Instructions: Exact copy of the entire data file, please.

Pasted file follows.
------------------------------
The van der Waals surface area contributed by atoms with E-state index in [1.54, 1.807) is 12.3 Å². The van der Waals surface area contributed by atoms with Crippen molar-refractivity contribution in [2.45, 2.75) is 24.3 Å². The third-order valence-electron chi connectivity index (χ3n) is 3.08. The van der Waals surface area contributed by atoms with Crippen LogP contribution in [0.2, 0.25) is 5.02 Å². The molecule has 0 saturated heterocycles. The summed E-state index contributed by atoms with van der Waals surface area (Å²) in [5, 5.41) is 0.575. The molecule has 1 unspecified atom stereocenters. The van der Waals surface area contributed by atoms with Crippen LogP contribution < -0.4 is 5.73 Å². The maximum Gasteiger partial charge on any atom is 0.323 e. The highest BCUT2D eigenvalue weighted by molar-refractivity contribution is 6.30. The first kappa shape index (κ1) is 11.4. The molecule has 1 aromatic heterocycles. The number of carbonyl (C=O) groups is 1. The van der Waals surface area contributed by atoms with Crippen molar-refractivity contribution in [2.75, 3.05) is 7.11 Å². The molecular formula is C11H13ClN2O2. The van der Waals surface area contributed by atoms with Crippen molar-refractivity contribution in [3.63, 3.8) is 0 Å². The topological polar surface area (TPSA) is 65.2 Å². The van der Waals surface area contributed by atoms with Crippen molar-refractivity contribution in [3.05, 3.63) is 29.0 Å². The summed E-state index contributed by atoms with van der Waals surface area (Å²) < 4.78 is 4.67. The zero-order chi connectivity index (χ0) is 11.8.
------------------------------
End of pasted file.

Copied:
The van der Waals surface area contributed by atoms with E-state index in [1.54, 1.807) is 12.3 Å². The van der Waals surface area contributed by atoms with Crippen molar-refractivity contribution in [2.45, 2.75) is 24.3 Å². The third-order valence-electron chi connectivity index (χ3n) is 3.08. The van der Waals surface area contributed by atoms with Crippen LogP contribution in [0.2, 0.25) is 5.02 Å². The molecule has 0 saturated heterocycles. The summed E-state index contributed by atoms with van der Waals surface area (Å²) in [5, 5.41) is 0.575. The molecule has 1 unspecified atom stereocenters. The van der Waals surface area contributed by atoms with Crippen LogP contribution < -0.4 is 5.73 Å². The maximum Gasteiger partial charge on any atom is 0.323 e. The highest BCUT2D eigenvalue weighted by molar-refractivity contribution is 6.30. The first kappa shape index (κ1) is 11.4. The molecule has 1 aromatic heterocycles. The number of carbonyl (C=O) groups is 1. The van der Waals surface area contributed by atoms with Crippen molar-refractivity contribution in [2.75, 3.05) is 7.11 Å². The molecular formula is C11H13ClN2O2. The van der Waals surface area contributed by atoms with Crippen molar-refractivity contribution in [3.63, 3.8) is 0 Å². The topological polar surface area (TPSA) is 65.2 Å². The van der Waals surface area contributed by atoms with Crippen molar-refractivity contribution in [3.05, 3.63) is 29.0 Å². The summed E-state index contributed by atoms with van der Waals surface area (Å²) < 4.78 is 4.67. The zero-order chi connectivity index (χ0) is 11.8.